Focus on quick meals, easy meals, pre-made meals, and having hubby or older children cook.  We got pretty good at working out a meal schedule where I didn’t have to cook much.  We had a few meals that the kids could make (the two older ones were eight and six at this time) and Hubby got into the habit of either working around meal times or doing most of the prep work before heading off to work.

This is where we came up with the idea for our meal baskets.  A few times that I went to make a meal only to discover that we didn’t have all the ingredients on hand.  As I mentioned, I was not very good at handling stress, and this just about did me in.  I would go from standing in the kitchen ready to make a meal, discover one ingredient was missing, and I’d be on the couch for the rest of the day.

Accept Your Reality

I had to figure out a way to understand that things are the way they are.  I took a day to mourn the life and energy I used to have.  Got over it, and moved on.  If you can not accept the way things are and that you need to rest as much as possible to get better, you might just stay sick forever.

No Exercise / Limit Physical Movement

In severe stages of adrenal fatigue, physical activity can make things worse.  I had to stop hiking, limit my general up and down around the house, and even make sure that I limited the number of times I went up and down the stairs to once a day.

Get a Fitbit

A Fitbit is a great tool to keep you accountable.  I used it to track my steps to make sure I was staying under 1000 steps a day.  It also tracked how many levels of stairs I climbed.  I kept track of my heart rate and was able to see a vast improvement when I started taking some supplements that my midwife suggested.  Most importantly, it tracked how much sleep I was getting.

Sleep

You are supposed to aim for 10 hours a day when recovering from adrenal fatigue.  I don’t think I was ever able to hit that number, but I did my best to get as close as I could.  I also took regular naps – at least once a day while the kids either had quiet time or watched a show.

Cut Stress

I figured out anything and everything that was causing me stress and I did my best to eliminate it.  My work stopped when we lost the farm, so that was taken care of for me (a real blessing from God).  Everything else in my day to day life, I shared with Hubby and we found ways to get around it.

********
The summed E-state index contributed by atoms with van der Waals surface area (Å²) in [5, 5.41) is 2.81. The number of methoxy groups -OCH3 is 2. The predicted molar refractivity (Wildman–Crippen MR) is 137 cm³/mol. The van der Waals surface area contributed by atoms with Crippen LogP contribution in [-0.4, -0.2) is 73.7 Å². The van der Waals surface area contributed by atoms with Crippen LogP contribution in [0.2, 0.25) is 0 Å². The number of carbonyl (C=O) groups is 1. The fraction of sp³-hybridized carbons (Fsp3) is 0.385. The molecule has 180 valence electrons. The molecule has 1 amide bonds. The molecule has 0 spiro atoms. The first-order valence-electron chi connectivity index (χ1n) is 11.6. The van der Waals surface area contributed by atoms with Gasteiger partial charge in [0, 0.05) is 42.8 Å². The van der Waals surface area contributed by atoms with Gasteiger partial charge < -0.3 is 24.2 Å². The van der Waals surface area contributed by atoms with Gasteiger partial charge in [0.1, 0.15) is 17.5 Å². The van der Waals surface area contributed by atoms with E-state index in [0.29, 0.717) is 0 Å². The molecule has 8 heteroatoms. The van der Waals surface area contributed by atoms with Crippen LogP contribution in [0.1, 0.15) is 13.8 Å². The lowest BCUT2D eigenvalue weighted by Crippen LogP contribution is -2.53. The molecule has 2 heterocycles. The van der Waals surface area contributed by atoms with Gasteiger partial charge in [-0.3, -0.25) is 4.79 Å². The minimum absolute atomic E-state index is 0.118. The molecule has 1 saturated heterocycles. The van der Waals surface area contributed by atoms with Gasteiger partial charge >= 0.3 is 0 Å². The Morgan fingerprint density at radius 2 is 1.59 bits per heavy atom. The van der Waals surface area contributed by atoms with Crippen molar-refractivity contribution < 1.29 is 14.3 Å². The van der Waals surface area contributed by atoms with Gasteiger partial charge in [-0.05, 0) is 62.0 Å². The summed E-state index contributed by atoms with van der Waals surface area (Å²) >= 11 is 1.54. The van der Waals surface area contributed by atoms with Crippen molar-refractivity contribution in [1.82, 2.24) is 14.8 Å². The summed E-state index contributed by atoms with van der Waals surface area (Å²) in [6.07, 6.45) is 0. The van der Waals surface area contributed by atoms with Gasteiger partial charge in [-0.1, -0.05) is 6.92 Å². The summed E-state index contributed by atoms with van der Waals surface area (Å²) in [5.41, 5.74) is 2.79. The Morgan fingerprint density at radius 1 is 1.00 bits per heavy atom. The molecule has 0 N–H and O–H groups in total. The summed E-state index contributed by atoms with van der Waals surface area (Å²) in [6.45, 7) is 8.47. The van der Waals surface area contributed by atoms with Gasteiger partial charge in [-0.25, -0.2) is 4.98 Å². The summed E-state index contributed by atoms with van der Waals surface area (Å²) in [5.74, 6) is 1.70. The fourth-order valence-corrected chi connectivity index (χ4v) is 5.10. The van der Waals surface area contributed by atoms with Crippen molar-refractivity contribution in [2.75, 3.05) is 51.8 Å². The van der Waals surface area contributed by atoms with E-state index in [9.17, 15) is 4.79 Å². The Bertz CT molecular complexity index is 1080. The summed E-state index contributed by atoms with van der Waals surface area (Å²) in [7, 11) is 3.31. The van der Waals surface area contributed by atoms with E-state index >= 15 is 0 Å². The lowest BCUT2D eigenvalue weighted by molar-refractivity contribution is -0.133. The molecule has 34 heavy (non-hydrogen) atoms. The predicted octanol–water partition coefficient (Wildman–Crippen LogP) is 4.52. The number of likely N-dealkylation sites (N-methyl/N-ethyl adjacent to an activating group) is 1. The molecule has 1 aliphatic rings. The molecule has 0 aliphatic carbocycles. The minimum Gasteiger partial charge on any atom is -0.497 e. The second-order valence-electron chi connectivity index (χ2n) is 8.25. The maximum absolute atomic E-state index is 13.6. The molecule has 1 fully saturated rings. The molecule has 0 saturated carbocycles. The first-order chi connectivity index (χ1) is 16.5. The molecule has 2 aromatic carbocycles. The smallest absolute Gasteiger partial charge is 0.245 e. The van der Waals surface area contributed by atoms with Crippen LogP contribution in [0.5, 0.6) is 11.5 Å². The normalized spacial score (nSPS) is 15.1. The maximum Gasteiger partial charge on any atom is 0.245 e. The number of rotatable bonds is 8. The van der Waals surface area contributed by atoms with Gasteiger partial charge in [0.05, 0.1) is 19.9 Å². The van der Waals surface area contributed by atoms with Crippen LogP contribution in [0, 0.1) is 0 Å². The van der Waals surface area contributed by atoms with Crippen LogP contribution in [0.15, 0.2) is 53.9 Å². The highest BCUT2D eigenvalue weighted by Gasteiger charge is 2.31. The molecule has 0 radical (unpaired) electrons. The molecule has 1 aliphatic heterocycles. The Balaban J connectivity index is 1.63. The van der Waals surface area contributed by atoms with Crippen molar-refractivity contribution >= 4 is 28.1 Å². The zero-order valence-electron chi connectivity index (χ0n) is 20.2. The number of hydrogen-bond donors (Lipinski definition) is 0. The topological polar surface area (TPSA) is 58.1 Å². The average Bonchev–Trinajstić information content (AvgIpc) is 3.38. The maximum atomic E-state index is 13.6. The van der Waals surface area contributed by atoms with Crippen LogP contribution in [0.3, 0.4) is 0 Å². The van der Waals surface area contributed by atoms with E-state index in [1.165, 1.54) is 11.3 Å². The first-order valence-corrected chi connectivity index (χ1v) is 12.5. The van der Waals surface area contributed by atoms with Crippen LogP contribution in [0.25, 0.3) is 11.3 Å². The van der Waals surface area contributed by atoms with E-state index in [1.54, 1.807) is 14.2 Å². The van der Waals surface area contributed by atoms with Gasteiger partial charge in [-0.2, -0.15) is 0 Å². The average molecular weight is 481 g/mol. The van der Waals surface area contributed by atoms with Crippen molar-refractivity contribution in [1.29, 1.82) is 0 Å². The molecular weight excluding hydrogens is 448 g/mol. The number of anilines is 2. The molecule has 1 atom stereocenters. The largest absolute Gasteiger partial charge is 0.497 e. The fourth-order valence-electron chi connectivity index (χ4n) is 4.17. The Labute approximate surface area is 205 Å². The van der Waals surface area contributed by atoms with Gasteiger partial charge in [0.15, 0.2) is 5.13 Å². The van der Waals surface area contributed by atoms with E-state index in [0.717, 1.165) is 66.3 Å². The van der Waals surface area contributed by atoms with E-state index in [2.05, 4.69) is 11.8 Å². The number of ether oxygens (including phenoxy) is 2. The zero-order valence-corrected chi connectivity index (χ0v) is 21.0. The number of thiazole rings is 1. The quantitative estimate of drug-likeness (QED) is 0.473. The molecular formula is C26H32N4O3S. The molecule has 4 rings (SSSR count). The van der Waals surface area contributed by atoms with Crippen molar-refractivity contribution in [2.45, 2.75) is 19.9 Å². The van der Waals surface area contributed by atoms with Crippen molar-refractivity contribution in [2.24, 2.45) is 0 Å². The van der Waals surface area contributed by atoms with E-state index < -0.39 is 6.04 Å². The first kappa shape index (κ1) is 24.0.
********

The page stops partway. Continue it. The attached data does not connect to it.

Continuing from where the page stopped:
Get Hubby On Board

This part is so important.  I don’t think I would have stayed out of the hospital if Hubby was not as supportive and helpful as he was.  Not only can he hold you accountable, but it also helps if he understands from an emotional standpoint what you are going through.  Make sure he is well educated on your condition and understands its severity.

Find a Practitioner That Has Experience With Adrenal Fatigue

I am so thankful that I was working with a midwife and that she caught that I had adrenal fatigue.  Had I not been pregnant, I don’t know how much time would have gone by with me just dealing with the excessive fatigue and not knowing what was causing it.

There are so many resources online, and you can see what works through trial and error, but I think it is much better to be working with someone who knows more about adrenal fatigue and that can test you to see what you might need to get better.

Many traditional doctors do not deal with adrenal fatigue, so try visiting a chiropractor, naturopath, or Functional Bio-Analysis.

Utilize Muscle Testing

Both my chiropractors and my midwife were able to use applied kinesiology (muscle testing) to read what my body needed.  It is beneficial to be able to treat what needs to be addressed rather than just trying out supplements to see what works.

Lots of Fats & Proteins

Although a complete diet overhaul is ideal if you are not eating well to begin with, taking on this big of a change when in the severe stages of adrenal fatigue can cause more stress and make things even worse.  We did not have an awful diet at the time I found out I had adrenal fatigue, but it certainly was not great.  I choose to wait some months after I gave birth to make any drastic changes.  While pregnant and in “survival mode,” I did my best to add in as many healthy fats and protein as I could.

 

Fix Your Health (recovery mode)

Once I got to the point that I could somewhat function, I started doing a little more to help promote my health and healing.  For me, this came about three months after I gave birth.  I think that two months would have been sufficient, but that would have put me right in the middle of the Christmas season, which I just wanted to do my best to enjoy.

Makeover Your Diet

I slowly worked into cutting sugar completely.  It took a few months, but I finally got to the point where I was not consuming any sugar at all (not even fruit).

If you drink caffeine, it is a good idea to cut this as well.  I am thankful that I did not turn to caffeine at any point when I was feeling tired from the early stages of adrenal fatigue.  I am more of a tea person anyway, so it’s not hard for me to stick to herbal (caffeine-free) teas.